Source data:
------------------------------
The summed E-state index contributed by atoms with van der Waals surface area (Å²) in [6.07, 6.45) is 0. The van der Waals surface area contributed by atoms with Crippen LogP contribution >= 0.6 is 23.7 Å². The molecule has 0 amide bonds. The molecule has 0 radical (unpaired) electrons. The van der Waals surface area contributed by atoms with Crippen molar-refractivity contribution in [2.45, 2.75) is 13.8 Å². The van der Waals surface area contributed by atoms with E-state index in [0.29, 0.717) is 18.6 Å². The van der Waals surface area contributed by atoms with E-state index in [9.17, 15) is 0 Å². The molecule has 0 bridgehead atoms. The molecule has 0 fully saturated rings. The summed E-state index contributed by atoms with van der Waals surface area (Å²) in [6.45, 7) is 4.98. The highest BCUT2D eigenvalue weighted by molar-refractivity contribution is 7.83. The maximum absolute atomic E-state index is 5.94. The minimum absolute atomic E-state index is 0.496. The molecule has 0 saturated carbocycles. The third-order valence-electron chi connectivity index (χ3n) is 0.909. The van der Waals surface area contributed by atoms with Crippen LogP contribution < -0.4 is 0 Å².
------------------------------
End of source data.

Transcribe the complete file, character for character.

The summed E-state index contributed by atoms with van der Waals surface area (Å²) in [6.07, 6.45) is 0. The van der Waals surface area contributed by atoms with Crippen LogP contribution >= 0.6 is 23.7 Å². The molecule has 0 amide bonds. The molecule has 0 radical (unpaired) electrons. The van der Waals surface area contributed by atoms with Crippen molar-refractivity contribution in [2.45, 2.75) is 13.8 Å². The van der Waals surface area contributed by atoms with E-state index in [0.29, 0.717) is 18.6 Å². The van der Waals surface area contributed by atoms with E-state index in [9.17, 15) is 0 Å². The molecule has 0 bridgehead atoms. The molecule has 0 fully saturated rings. The summed E-state index contributed by atoms with van der Waals surface area (Å²) in [6.45, 7) is 4.98. The highest BCUT2D eigenvalue weighted by molar-refractivity contribution is 7.83. The maximum absolute atomic E-state index is 5.94. The minimum absolute atomic E-state index is 0.496. The molecule has 0 saturated carbocycles. The third-order valence-electron chi connectivity index (χ3n) is 0.909. The van der Waals surface area contributed by atoms with Crippen LogP contribution < -0.4 is 0 Å².